Social and Scientific Disorder as Epistemic Phenomena, or The Consequences of Government Dietary Guidelines

The Center for the History of Political Economy at Duke University Working Paper Series

38 Pages Posted: 4 Jan 2019

See all articles by Scott Scheall

Scott Scheall

Arizona State University, College of Integrative Sciences and Arts, Faculty of Social Science; Arizona State University (ASU) - Center for the Study of Economic Liberty

William Butos

Trinity College

Thomas McQuade

Independent

Date Written: December 20, 2018

Abstract

We begin with an economic model of science according to which signals concerning scientific reputation both serve to coordinate the plans of individuals in the scientific domain and ensure that the knowledge that emerges from interactions between scientists and the environment is reliable (McQuade and Butos 2003). Under normal circumstances, scientific order emerges from the publication-citation-reputation (PCR) processes of science (Butos and McQuade 2012). We adopt and extend F.A. Hayek’s “non-standard” epistemology according to which knowledge affords successful plan-based action (Scheall 2016). We develop an epistemic theory of social order (Scheall 2015). We discuss the distorting effects on scientific knowledge and, thus, on scientific and social order more broadly, of government interference with the PCR processes of science. Finally, we use the history of the United States federal government’s development of standardized dietary guidelines for American consumers and its concomitant interference in the PCR processes of nutritional science as an illustration of our synthesized theory of social order. We conclude that this interference contributed to social disorder in dietary science and beyond.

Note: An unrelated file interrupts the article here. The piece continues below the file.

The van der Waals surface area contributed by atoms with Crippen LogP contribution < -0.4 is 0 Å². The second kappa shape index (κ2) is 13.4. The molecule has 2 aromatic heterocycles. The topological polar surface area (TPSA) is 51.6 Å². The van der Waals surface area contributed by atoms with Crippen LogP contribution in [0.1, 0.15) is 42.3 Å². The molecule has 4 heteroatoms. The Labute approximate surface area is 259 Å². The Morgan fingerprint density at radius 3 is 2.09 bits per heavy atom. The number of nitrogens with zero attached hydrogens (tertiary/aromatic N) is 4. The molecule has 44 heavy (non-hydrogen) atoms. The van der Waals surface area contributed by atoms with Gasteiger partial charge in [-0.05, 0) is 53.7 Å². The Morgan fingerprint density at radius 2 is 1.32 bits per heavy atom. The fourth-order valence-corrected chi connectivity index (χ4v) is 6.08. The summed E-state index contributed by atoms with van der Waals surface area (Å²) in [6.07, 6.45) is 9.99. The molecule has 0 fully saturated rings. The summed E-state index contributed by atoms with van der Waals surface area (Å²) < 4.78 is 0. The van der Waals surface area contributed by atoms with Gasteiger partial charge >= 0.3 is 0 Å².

Keywords: social order; scientific order; F.A. Hayek; pretence of knowledge; discovery procedure; epistemic theory; dietary guidelines; fat hypothesis; carbohydrate hypothesis; Gary Taubes

JEL Classification: B31, D02, D72, H11, H51, I18

Suggested Citation

Scheall, Scott and Butos, William and McQuade, Thomas, Social and Scientific Disorder as Epistemic Phenomena, or The Consequences of Government Dietary Guidelines (December 20, 2018). The Center for the History of Political Economy at Duke University Working Paper Series, Available at SSRN: https://ssrn.com/abstract=3304786 or http://dx.doi.org/10.2139/ssrn.3304786

Scott Scheall (Contact Author)

Arizona State University, College of Integrative Sciences and Arts, Faculty of Social Science ( email )

7001 E. Williams Field Rd.
Mesa, AZ 85212
United States

Arizona State University (ASU) - Center for the Study of Economic Liberty

United States

William Butos

Trinity College ( email )

300 Summit Street
Hartford, CT 06106
United States

Thomas McQuade

Independent ( email )

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